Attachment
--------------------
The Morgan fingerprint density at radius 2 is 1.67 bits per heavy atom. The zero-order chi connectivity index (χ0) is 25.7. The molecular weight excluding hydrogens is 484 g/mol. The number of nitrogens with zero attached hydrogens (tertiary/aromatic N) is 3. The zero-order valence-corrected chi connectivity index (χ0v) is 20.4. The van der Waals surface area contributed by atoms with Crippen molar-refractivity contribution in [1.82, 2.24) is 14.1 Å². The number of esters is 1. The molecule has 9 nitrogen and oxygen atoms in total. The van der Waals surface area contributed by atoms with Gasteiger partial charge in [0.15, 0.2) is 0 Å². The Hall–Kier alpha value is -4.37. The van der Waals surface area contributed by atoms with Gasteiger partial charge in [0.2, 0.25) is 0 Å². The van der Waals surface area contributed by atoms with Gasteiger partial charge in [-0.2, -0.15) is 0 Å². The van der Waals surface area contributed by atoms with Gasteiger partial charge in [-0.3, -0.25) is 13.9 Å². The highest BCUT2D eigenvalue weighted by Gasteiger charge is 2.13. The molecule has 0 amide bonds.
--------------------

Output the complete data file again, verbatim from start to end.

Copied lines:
The Morgan fingerprint density at radius 2 is 1.67 bits per heavy atom. The zero-order chi connectivity index (χ0) is 25.7. The molecular weight excluding hydrogens is 484 g/mol. The number of nitrogens with zero attached hydrogens (tertiary/aromatic N) is 3. The zero-order valence-corrected chi connectivity index (χ0v) is 20.4. The van der Waals surface area contributed by atoms with Crippen molar-refractivity contribution in [1.82, 2.24) is 14.1 Å². The number of esters is 1. The molecule has 9 nitrogen and oxygen atoms in total. The van der Waals surface area contributed by atoms with Gasteiger partial charge in [0.15, 0.2) is 0 Å². The Hall–Kier alpha value is -4.37. The van der Waals surface area contributed by atoms with Gasteiger partial charge in [0.2, 0.25) is 0 Å². The van der Waals surface area contributed by atoms with Gasteiger partial charge in [-0.2, -0.15) is 0 Å². The van der Waals surface area contributed by atoms with Gasteiger partial charge in [-0.3, -0.25) is 13.9 Å². The highest BCUT2D eigenvalue weighted by Gasteiger charge is 2.13. The molecule has 0 amide bonds.